ByNico Beland, writer at
The Moviewatchin' Psychopath! Praising cinematic gold and killing cinematic sins!
Nico Beland

By Nico Beland

Movie Review: A+ (4 stars)


Anna (left) and Marnie (right) in Studio Ghibli’s When Marnie Was There
Anna (left) and Marnie (right) in Studio Ghibli’s When Marnie Was There

We certainly got a lot of memorable movies from Hayao Miyazaki’s Studio Ghibli, didn’t we? We had the action packed Castle in the Sky, the magical Kiki’s Delivery Service, the intense fan favorite, Princess Mononoke, and the unforgettable masterpiece, Spirited Away. And even the Studio Ghibli projects that Hayao Miyazaki didn’t direct were mostly pretty solid like The Cat Returns, The Secret World of Arrietty, The Tale of the Princess Kaguya, and Goro Miyazaki’s From Up on Poppy Hill, and here’s another one, When Marnie was There, based on the book by Joan G. Robinson.

Now let me make one thing perfectly clear, I never read the book coming into this movie so I have no idea how closely it follows the book, also I ended up going to an English subtitled showing of the movie so I can’t critique the English dub release. But as a moviegoer, this is probably one of the best anime movies in the Studio Ghibli library, the animation is beyond beautiful, the characters are very well developed and memorable, the emotion is incredibly strong, and the Japanese language made the emotion feel more natural and alive than any American dub.

12-year-old Sapporo girl, Anna Sasaki (voiced by Sara Takatsuki) who lives with her foster parents, Yoriko and her husband and loves to sketch is sent to spend the summer in Kushiro, a rural town by the sea with clean air, after she collapses from an asthma attack. She stays with relatives of Yoriko, Setsu and Kiyomasa Oiywa, and at first she has a tough time adapting to the new town, until one night she rows to a mysterious mansion by the sea and meets a beautiful young girl named Marnie (voiced by Kasumi Arimura).

Anna and Marnie get to know each other by talking to each other while rowing in the sea, dancing at fancy parties at the mansion, and sharing Marnie the sketches that she drew. However Marnie tells Anna that their friendship must be kept secret and asks her to promise not to tell anyone.

Anna soon discovers that Marnie has a very tragic backstory involving her Nanny and the mansion’s mean housemaids, honestly it’s sounding a lot like an anime Cinderella scenario, but I digress, and Anna decides that she will do anything for her friend and stand up against those that made Marnie’s life terrible and she may eventually discover a secret truth about Marnie.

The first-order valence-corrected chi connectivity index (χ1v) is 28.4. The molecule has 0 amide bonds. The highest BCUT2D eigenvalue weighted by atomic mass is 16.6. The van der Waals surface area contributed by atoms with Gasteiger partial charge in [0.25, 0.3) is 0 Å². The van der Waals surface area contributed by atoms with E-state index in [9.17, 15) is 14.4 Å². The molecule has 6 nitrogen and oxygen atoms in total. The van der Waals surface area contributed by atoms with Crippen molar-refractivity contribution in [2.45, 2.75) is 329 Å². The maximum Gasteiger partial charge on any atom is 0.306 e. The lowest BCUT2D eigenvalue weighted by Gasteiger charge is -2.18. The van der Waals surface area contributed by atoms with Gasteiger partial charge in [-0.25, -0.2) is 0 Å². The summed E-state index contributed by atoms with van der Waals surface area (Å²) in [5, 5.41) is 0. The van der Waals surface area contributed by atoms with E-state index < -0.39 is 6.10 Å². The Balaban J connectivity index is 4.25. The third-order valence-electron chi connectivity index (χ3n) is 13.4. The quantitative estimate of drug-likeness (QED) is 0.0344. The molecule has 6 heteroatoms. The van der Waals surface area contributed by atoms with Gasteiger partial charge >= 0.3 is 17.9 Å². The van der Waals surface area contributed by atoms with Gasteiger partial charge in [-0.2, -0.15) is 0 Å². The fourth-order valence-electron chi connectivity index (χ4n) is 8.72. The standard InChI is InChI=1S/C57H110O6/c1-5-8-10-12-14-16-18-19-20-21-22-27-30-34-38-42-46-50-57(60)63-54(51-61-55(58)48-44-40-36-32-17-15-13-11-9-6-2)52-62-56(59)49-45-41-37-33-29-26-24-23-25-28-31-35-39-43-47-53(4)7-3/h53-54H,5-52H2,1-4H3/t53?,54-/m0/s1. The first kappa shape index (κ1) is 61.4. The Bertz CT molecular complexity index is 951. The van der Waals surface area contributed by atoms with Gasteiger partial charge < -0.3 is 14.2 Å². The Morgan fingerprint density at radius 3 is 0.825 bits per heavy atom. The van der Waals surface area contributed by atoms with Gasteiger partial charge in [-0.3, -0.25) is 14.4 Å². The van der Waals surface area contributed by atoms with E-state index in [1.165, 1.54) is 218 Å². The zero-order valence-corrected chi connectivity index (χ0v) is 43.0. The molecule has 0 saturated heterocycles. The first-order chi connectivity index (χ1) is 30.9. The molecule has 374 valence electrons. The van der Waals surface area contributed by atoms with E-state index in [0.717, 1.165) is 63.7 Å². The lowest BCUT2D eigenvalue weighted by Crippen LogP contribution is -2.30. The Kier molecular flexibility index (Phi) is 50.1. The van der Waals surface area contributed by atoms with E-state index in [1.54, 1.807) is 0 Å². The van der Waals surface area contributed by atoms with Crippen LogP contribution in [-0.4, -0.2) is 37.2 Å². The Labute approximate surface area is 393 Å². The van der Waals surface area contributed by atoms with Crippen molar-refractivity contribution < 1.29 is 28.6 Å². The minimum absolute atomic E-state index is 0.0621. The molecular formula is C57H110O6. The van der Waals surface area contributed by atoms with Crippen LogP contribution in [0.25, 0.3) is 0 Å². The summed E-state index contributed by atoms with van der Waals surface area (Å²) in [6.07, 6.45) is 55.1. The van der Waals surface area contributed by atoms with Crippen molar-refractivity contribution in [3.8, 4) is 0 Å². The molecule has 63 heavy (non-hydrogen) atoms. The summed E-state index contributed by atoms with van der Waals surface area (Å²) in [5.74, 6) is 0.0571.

Overall, When Marnie Was There is a breathtaking anime movie, even without Hayao Miyazaki’s involvement it still manages to deliver something amazing through its animation and complex characters. Also the Japanese audio feels more authentic when watching the movie in an art house theater, it almost feels like watching the movie in Japan, but I may check out the English dub of the film sometime soon, but that’s for another day.

The Japanese voice actors read their lines very well and leave an impact on you, the viewer. When they are happy and having fun, you feel happy, when something sad happens to them, you feel sad along with them, which is exactly why I describe Studio Ghibli as the anime equivalent of Pixar.

The animation is gorgeous looking, especially the animation on the water, a lot of the time it looks like you could swim or row in that water. The scenery is also very colorful and lifelike, it looks a lot like Japanese art paintings mixed with animation, you can really tell the animators put a lot of time, thought, heart, and effort into the animation.

Best Studio Ghibli movie ever? No, that’s still reserved for Spirited Away, but I can consider it the best non-Hayao Miyazaki related Studio Ghibli movie I’ve seen since The Secret World of Arrietty and From Up on Poppy Hill. Any fan of anime should definitely check this movie out, dubbed, subtitled, or otherwise.


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